This is new information to Tony, and he devotes quite a bit of time to thinking about it. He has not been trained in effective grain storage techniques, so he is unsure how to go about helping villagers put a stop to their problems. In order to better educate himself as to what practices are currently being employed, he conducts a farm survey.

What he finds is a wide variety of storage methods. Most farmers leave the grain on the ear during storage. The ears are stored in either large strongbox-type storage bins, or they are piled on mats in rooms set aside for grain storage purpose. Some farmers shuck the grain from the ear before storing the shell corn in burlap bags in lofts in their houses. In most cases, the condition of the stored grain is not good. The maize is generally not adequately dried, some is infested with insects, and rats are running rampant.

To get a better handle on the storage problem, Tony does some additional investigating. He talks to officials at the research station and tours their storage facilities. The latter are quite impressive, but do not appear to be very appropriate to the situation faced by most of the farmers with whom Tony works.

Tony also travels to the capital city to do some checking at the Peace Corps' resource center. Here, he finds two or three reference works on intermediate storage technologies. He copies several of the grain silo and storage crib designs and returns to the village.

There he continues monitoring storage conditions in bins around town. He convinces two farmers that their maize needs additional drying in the sun before it can be left in storage. And he talks to several others who are having terrible problems with rats. Most just shrug off the situation and say there is nothing they can do.

Even while making those rounds, Tony begins experimenting with some of the new storage designs to see if they are feasible when made with local materials. A neighbor helps him find vines and certain types of tree bark that can be used to lash sections of bamboo together. The two find, however, that the bindings suggested in the plans Tony has do not work effectively with some of the taller structures. By trial and error, they come up with a strong knot to use.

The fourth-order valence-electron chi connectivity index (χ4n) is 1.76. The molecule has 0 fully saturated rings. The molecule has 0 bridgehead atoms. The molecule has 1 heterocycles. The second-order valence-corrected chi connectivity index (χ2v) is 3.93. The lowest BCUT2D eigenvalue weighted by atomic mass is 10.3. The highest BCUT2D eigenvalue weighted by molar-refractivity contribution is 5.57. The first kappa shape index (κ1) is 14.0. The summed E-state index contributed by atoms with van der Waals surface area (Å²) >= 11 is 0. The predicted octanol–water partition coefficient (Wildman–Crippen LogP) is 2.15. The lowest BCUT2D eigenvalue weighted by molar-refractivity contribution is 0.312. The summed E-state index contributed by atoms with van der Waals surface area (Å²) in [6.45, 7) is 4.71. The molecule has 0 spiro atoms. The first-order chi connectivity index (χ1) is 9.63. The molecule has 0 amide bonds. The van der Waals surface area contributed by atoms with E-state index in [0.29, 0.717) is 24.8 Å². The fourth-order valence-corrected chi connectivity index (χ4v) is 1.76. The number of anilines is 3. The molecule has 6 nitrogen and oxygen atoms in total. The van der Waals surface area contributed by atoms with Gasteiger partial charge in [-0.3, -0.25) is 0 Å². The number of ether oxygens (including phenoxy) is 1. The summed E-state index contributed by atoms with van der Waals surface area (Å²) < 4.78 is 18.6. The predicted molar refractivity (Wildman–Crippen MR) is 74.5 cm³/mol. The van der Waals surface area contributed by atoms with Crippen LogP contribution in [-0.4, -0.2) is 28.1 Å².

Together they make a set of scale models that Tony uses to talk with farmers about storage problems. Those who experience the greatest difficulties with storage offer suggestions on how to meet their particular needs. Those who have the greatest success in storing their harvest offer tips on how to improve the designs. Most of the attention in the discussions Tony has with farmers focuses on rat control devices - stilts and metal shields to prevent rats from grawing their way into maize cribs and bins. Two or three of the designs seem to meet with far greater approval from farmers who look at the scale models than the others. Tony builds full-scale models of these, with his neighbor's help, and fills them with grain to see how well they work at keeping the corn dry and free from rat damage.

By the time these are completely constructed, the "hungry season" is growing near and people are becoming concerned about whether or not the previous year's grain will last until the next harvest. Tony judges that the time is ripe for a demonstration of the improved storage techniques he has been testing.

To set up the demonstration, Tony visits each of the farmers he has maintained contacts with over the past several months' time and checks with them on the current status of the maize in their storerooms. Many have very few stores remaining, most have problems with rats; several have suffered losses to mildrew and insects. Tony talks with them about the new bins he has constructed and says that he is planning to make a demonstration of their effectiveness to farmers who might be interested in building one for themselves.

This first round of contacts gives Tony an idea of how many people are seriously interested in the new storage techniques. He contacts each of the farmers who seems most interested a second time to suggest two or three alternative dates for making the presentation. The general consensus is to wait eight days until a special religious observance is past, and then give the demonstration in the early evening after the women have cleaned up from their cooking chores.